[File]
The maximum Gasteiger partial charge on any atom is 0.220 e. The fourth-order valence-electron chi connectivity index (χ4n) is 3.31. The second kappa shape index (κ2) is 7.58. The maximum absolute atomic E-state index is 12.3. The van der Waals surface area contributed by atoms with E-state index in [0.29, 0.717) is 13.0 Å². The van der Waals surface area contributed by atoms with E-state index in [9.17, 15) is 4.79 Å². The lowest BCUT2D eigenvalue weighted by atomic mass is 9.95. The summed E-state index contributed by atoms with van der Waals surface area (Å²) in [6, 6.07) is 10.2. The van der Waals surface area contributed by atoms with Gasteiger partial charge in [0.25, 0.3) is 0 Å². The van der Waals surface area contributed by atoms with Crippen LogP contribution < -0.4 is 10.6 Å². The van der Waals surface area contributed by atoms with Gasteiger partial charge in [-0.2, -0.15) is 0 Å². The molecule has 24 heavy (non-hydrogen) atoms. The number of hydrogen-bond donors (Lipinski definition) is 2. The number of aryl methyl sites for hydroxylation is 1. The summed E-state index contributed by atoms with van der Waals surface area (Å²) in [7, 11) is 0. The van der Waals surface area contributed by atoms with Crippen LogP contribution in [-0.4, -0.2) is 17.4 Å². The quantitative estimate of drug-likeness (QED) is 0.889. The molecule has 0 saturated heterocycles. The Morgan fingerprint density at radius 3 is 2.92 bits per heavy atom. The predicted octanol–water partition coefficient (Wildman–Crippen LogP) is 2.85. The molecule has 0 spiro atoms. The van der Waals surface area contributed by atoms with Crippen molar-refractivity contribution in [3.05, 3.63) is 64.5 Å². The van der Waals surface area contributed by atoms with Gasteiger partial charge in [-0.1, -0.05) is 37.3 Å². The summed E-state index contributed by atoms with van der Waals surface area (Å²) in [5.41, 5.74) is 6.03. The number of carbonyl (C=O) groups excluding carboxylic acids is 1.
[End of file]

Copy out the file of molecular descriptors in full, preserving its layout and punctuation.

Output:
The maximum Gasteiger partial charge on any atom is 0.220 e. The fourth-order valence-electron chi connectivity index (χ4n) is 3.31. The second kappa shape index (κ2) is 7.58. The maximum absolute atomic E-state index is 12.3. The van der Waals surface area contributed by atoms with E-state index in [0.29, 0.717) is 13.0 Å². The van der Waals surface area contributed by atoms with E-state index in [9.17, 15) is 4.79 Å². The lowest BCUT2D eigenvalue weighted by atomic mass is 9.95. The summed E-state index contributed by atoms with van der Waals surface area (Å²) in [6, 6.07) is 10.2. The van der Waals surface area contributed by atoms with Gasteiger partial charge in [0.25, 0.3) is 0 Å². The van der Waals surface area contributed by atoms with Crippen LogP contribution < -0.4 is 10.6 Å². The van der Waals surface area contributed by atoms with Gasteiger partial charge in [-0.2, -0.15) is 0 Å². The molecule has 24 heavy (non-hydrogen) atoms. The number of hydrogen-bond donors (Lipinski definition) is 2. The number of aryl methyl sites for hydroxylation is 1. The summed E-state index contributed by atoms with van der Waals surface area (Å²) in [7, 11) is 0. The van der Waals surface area contributed by atoms with Crippen LogP contribution in [-0.4, -0.2) is 17.4 Å². The quantitative estimate of drug-likeness (QED) is 0.889. The molecule has 0 saturated heterocycles. The Morgan fingerprint density at radius 3 is 2.92 bits per heavy atom. The predicted octanol–water partition coefficient (Wildman–Crippen LogP) is 2.85. The molecule has 0 spiro atoms. The van der Waals surface area contributed by atoms with Crippen molar-refractivity contribution in [3.05, 3.63) is 64.5 Å². The van der Waals surface area contributed by atoms with Gasteiger partial charge in [-0.1, -0.05) is 37.3 Å². The summed E-state index contributed by atoms with van der Waals surface area (Å²) in [5.41, 5.74) is 6.03. The number of carbonyl (C=O) groups excluding carboxylic acids is 1.